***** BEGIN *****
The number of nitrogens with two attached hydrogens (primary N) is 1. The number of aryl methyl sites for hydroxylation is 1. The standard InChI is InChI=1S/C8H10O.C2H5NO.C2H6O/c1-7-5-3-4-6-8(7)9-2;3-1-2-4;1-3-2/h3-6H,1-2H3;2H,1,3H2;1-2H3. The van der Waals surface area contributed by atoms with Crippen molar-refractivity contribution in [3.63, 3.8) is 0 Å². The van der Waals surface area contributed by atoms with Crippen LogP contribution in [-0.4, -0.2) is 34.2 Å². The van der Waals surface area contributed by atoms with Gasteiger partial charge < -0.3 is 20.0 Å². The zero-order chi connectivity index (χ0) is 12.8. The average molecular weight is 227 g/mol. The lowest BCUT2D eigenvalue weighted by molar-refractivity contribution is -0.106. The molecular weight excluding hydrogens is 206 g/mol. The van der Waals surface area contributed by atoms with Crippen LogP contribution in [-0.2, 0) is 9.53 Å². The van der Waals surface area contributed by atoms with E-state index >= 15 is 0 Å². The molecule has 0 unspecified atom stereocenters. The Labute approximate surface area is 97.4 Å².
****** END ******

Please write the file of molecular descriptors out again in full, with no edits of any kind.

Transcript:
The number of nitrogens with two attached hydrogens (primary N) is 1. The number of aryl methyl sites for hydroxylation is 1. The standard InChI is InChI=1S/C8H10O.C2H5NO.C2H6O/c1-7-5-3-4-6-8(7)9-2;3-1-2-4;1-3-2/h3-6H,1-2H3;2H,1,3H2;1-2H3. The van der Waals surface area contributed by atoms with Crippen molar-refractivity contribution in [3.63, 3.8) is 0 Å². The van der Waals surface area contributed by atoms with Crippen LogP contribution in [-0.4, -0.2) is 34.2 Å². The van der Waals surface area contributed by atoms with Gasteiger partial charge < -0.3 is 20.0 Å². The zero-order chi connectivity index (χ0) is 12.8. The average molecular weight is 227 g/mol. The lowest BCUT2D eigenvalue weighted by molar-refractivity contribution is -0.106. The molecular weight excluding hydrogens is 206 g/mol. The van der Waals surface area contributed by atoms with Crippen LogP contribution in [-0.2, 0) is 9.53 Å². The van der Waals surface area contributed by atoms with E-state index >= 15 is 0 Å². The molecule has 0 unspecified atom stereocenters. The Labute approximate surface area is 97.4 Å².